By Adam Lovinus
By Lilledeshan Bose
By Gabriel San Roman
By Rachel Mattice
By Stephanie Zacharek
By Daniel Kohn
By Nate Jackson
By Mike Seeley
All That and a Side of Rock
Will your favorite fast-food joint or furniture store be the next target for the Will Crum Guerrilla Garage-Rock Implosion? (Hmm . . . Target . . .)
Wendy’s is known for a few things: square patties, Frostys and the dipping of French fries into said Frostys, a practice I’ve always considered abhorrent but seems to be popular.
Live music, though, is pretty far outside the chain’s comfort zone—which made Orange County rocker Will Crum’s performance last month at a Costa Mesa Wendy’s all the more special and, quite possibly, the most exciting thing to hit the restaurants since the advent of the Baconator.
Crum and his entourage slipped into the joint mid-afternoon on Jan. 25, without any employees knowing what they were planning; soon, he and drummer Levi Prarie were delivering a short set of Crum’s tunes—full drum kit, amp, mics, the works—to a crowd pleased to have musical accompaniment to their baked potatoes and chili. Rather than kicking them out, the staff enjoyed the show, both for the spectacle and for the fact that customers dug the performance.
The Wendy’s gig was the first of many such “surprise” shows in the works for the singer, thanks in large part to the efforts of his manager, Geoff Shivley.
“We were sitting in a fast-food restaurant up in LA,” Shivley says of the sneak-attack concerts. “Will and I said, ‘Dude, this would be an awesome place to play a show. We figured out the logistics over the meal.”
As well as the Wendy’s show went, it was just a prelude to another renegade show. Not wanting Crum to be typecast as a fast-food troubadour, Shivley had a much bigger target in mind: the massive theme park of inexpensively priced Swedish furniture known as IKEA.
“I was obsessed with IKEA at one point,” confesses Shivley. “My whole room was IKEA. It just seemed like such a fun place for music. IKEA has a lot of people at all times and really cool faux-settings.”
While the Wendy’s was small and uncrowded, a Sunday afternoon at IKEA in Costa Mesa involves droves of shoppers and oodles of employees unlikely to be hip to Crum and Shivley’s escapades. After the Wendy’s show went off surprisingly smoothly (Shivley calls it “extremely peaceful”), breaching the IKEA would not be nearly as easy. So the gang designed an elaborate scheme they dubbed “The Swedish Job”—complete with code names—in order to make it happen, including drums and amps covered in yellow IKEA bags and transported in carts, a spilled-coffee distraction and placing balloons over security cameras.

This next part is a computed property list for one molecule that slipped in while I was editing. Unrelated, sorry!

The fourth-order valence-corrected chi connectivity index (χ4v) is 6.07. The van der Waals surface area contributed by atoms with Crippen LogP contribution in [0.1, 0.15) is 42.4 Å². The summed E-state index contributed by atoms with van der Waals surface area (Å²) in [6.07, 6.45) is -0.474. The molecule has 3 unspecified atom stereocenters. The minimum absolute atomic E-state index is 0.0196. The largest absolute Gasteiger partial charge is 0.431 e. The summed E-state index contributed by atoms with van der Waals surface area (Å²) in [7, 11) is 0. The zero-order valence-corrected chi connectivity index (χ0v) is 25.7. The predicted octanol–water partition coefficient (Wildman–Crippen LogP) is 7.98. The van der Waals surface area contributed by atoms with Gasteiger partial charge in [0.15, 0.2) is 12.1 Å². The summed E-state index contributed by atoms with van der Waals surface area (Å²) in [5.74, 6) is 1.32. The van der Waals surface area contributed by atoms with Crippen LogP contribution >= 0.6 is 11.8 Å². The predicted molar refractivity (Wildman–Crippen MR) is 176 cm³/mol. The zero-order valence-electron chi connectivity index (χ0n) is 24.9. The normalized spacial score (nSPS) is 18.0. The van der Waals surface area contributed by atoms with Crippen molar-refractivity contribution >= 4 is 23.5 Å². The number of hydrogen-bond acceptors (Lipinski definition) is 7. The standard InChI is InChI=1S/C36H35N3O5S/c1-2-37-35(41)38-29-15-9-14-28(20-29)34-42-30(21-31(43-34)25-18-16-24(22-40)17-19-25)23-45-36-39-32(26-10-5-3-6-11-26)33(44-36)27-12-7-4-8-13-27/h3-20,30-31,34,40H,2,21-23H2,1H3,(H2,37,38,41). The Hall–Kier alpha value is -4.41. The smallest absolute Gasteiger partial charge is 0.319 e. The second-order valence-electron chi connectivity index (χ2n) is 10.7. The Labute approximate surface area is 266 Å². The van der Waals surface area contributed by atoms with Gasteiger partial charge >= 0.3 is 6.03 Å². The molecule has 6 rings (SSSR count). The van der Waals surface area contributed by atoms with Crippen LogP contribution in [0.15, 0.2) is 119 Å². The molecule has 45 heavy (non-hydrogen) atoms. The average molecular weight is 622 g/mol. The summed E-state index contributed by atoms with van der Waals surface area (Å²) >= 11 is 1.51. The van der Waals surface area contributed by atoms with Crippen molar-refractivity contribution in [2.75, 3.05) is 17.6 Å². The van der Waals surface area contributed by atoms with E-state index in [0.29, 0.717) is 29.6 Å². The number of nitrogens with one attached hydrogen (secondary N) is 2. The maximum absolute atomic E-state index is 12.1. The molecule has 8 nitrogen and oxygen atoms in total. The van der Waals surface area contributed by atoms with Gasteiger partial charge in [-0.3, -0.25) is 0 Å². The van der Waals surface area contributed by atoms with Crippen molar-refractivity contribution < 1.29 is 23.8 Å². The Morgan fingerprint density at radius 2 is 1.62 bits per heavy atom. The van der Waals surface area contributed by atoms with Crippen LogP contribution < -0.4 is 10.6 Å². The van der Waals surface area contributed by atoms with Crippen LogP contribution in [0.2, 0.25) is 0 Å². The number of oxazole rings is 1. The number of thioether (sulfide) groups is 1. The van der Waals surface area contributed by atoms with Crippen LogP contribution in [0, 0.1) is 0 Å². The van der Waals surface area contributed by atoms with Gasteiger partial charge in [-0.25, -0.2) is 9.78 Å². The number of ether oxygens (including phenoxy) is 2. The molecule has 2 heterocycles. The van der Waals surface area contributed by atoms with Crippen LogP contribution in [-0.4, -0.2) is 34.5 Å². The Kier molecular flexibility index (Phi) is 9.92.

“It was just kind of like building a fort when you were a kid,” Shivley says.
Crum and company managed to set up on Feb. 15 in one of the store’s fake rooms (a kitchen) and, bewilderingly, play three numbers before finally being asked to leave and having the cops called on them.
“An employee came up to us and asked us what we were doing,” Shivley recalls. “‘Do you have permission?’ I said, ‘Sure! Have your manager come talk to me.’ It took the manager three songs to come find me.”
Having won over bewildered bystanders—who chanted, “One more song!” as the band made their getaway—Shivley considers the day an unmitigated success despite the near-brush with the law.
“Publicity is nice, but this is fun to do, too,” he says. “We’re keeping it really fun and not so serious. Did we really need to use code names? Come on.”
The possibility does exist that it could, ultimately, be the wrong kind of publicity, distinguishing Crum not for his music, but as “that guy who plays at wacky places.” Shivley’s not sweating it.
“I would be worried if the music wasn’t so good,” he says. “We’ll just keep changing and keep it going. Will’s got soul. He’s one of the best musicians I’ve met in a long time.”
Shivley also sees these unsanctioned shows as valuable community-builders, citing shoppers helping his team evade security at IKEA and the management at Wendy’s wanting a picture with the band after their stunt.
“It’s more about the community than it is just us,” he says. “Something cool is going on in Costa Mesa and Orange County. It’s been going on a long time. It’s not like we’re starting it.”
But they are planning on continuing it, with Shivley making clear they have “some more stuff in the works for sure.” Nail salons? Laundromats? Adult bookstores? No one’s safe.
Visit Will Crum online at www.myspace.com/willcrum—before he visits you!